The positions advanced by the parties on this point are unpersuasive. Defendant argues that under article one the statutes can be considered either house furniture, furnishings, or articles of household or personal use or ornament of all kinds and, in effect, asserts that the testator classified the statutes in several ways. Although it is undisputed that the testator greatly admired Lincoln, defendant fails to explain the absence of specific reference to the statutes despite such interest. Moreover, acceptance of one category as including the statutes renders the others surplusage and meaningless with respect to the statutes, and defendant does not indicate what other items were intended to be included within the other categories. While defendant maintains the statutes in question fit within these categories generally, such view being reinforced by the testator's use of the phrase "of all kinds," this reading fails to account for the particularity with which jewelry, silver, pictures and paintings are designated. It appears to us that the fluidity of the categories suggested by defendant imparts such indefinite character to the disputed portion of article one as to render uncertain the testator's intention. It is thus difficult to reconcile the inclusion of such specific categories for objects, which none of the parties claim to have been of special value to the testator, with the vague designation of one or more categories to include the statutes, which were admittedly of great importance to him.

• 2 The interpretation of article one urged by defendant also isolates individual terms and is thereby not in keeping with the rule that the will should be read in its entirety. The intention of the testator cannot be taken from a single expression viewed in isolation, but must instead be taken from the whole instrument and its parts, considering the testator's plan as expressed therein (Whitmore v. Starks (1959), 17 Ill.2d 202, 161 N.E.2d 254), and no words of a will are to be ignored in determining such intention, as every word is presumed to serve some purpose (Davidson v. Davidson (1954), 2 Ill.2d 197, 117 N.E.2d 769).

Turning to plaintiffs' contrary argument regarding article one, we find no basis from which to conclude that the testator intended to exclude the statutes therefrom. It is their position that since the testator had such great admiration for Lincoln, he would immediately have noticed the absence of such a bequest had he intended to include them, especially since he singled out other categories of art objects such as pictures and paintings. They further assert that, as a consequence, the testator intended to exclude the statutes from article one. We note, however, that this argument overlooks the fact that two of the statutes do not have Lincoln as their subject and that no assertion is made as to their importance to the testator. Beyond this, we believe that what follows from the absence of explicit reference to statuary is that the will is silent as to such disposition. In addition, we see no merit to plaintiffs' contention that even if article one were read as passing the five statutes in the testator's home to defendant, the sixth statute — at the testator's club — could not pass in like manner, since as asserted in their petition, it was never in his home during his lifetime, leaving doubt as to whether it was an article of "household or personal use or ornament." This reading of plaintiff does not, however, account for the use of the phrase "of all kinds" which, depending upon the evidence adduced hereafter, could be construed as encompassing all the statuary. To say that the testator unambiguously intended to exclude the statutes is to ascribe to him an intention not sufficiently demonstrated in the record.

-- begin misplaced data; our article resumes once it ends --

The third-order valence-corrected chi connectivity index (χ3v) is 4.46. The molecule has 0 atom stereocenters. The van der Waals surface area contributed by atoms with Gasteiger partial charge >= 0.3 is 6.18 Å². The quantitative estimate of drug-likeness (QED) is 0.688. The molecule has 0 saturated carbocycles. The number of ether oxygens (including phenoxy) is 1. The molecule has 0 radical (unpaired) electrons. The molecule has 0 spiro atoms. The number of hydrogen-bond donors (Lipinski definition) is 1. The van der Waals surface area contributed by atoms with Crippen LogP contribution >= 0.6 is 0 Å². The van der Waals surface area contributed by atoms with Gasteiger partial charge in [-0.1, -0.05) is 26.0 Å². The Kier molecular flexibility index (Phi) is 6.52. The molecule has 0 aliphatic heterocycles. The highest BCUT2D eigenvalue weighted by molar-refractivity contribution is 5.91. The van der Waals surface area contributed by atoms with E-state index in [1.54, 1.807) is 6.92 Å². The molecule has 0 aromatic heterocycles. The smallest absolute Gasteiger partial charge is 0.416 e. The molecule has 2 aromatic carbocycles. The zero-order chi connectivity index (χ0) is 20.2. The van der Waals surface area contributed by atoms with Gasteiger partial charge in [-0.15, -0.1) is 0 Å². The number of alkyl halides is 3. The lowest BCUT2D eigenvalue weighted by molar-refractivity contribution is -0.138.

• 3 Furthermore, it is our view that the cases relied upon by defendant for the proposition that the statutes in question are properly regarded as furniture do not govern the present controversy. As stated in Ickes v. Ickes (1944), 386 Ill. 19, 31, 53 N.E.2d 585, 591:

"[C]ases upon the construction of wills do not have the controlling force as precedents that they do in other cases for the reason that the form of a will does not follow a common standard but is a writing found in a great variety of forms and executed under circumstances peculiar to each individual case. [Citations.] Unless a will case cited is in all respects directly in point and agrees in every circumstance with the case before the court, it will have little or no weight. [Citations.]" (Also see Cahill v. Michael (1943), 381 Ill. 395, 45 N.E.2d 657.)

Accordingly, while we deem it unnecessary to discuss in detail the cases relied upon by defendant, we note that in Richardson v. Hall (1878), 124 Mass. 228, the provision of the will in question, a bequest of "all the household furniture," did not contain more than one category into which certain statuary, bronzes and pictures, could reasonably be placed and, unlike the present case, was unambiguous. Similarly, in Case v. Hasse (1914), 83 N.J. Eq. 170, 93 A. 728, the court found that the wording of the will read in the light of the testimony presented below disclosed the intention of the testatrix to include among her "furniture and personal belongings" the art objects located in her apartment at the time of her death and that an intention to divide the objects according to whether they were useful or ornamental was not apparent. In the present case, as we have indicated, it is not apparent whether the testator intended that the statutes be considered as furniture or that they be placed in some other category. We do not believe that the authorities cited by defendant accord with the present case and are, therefore, not controlling.

• 4 Finally, we consider plaintiffs' reliance on the doctrine of ejusdem generis as one of the bases for their position that the statutes were excluded from the bequest to defendant under article one. That doctrine was formulated in Strickland v. Strickland (1916), 271 Ill. 614, 617, 111 N.E. 592, 593, as follows:

"In construing statutes, contracts and other instruments it is frequently stated that when there is a general description, coupled with an enumeration of specific things or kinds of property, the general description is commonly understood to embrace and include only those things of a like kind with those enumerated." (Also see In re Estate of Lindsey (1973), 13 Ill. App.3d 717, 300 N.E.2d 572.)

The operation of the ejusdem generis doctrine is subject to the principle of ascertaining the intention of the testator; consequently, it does not assist in resolving the ambiguities in article one of the instant will. (Strickland v. Strickland.) Thus, even if the general terms of article one were limited in their application to persons or things of the same kind or class as those specifically named, the context of the testator's intention must first be manifest, as such intention could be contrary to and supersede this rule.

It is our conclusion that the trial court erred in refusing to admit extrinsic evidence of the testator's intention. Consequently, we express no view as to whether the statutes pass under article one or with the residuum. The judgment is reversed and the cause remanded for proceedings not inconsistent with this opinion.

Reversed and remanded.

LORENZ and MEJDA, JJ., concur.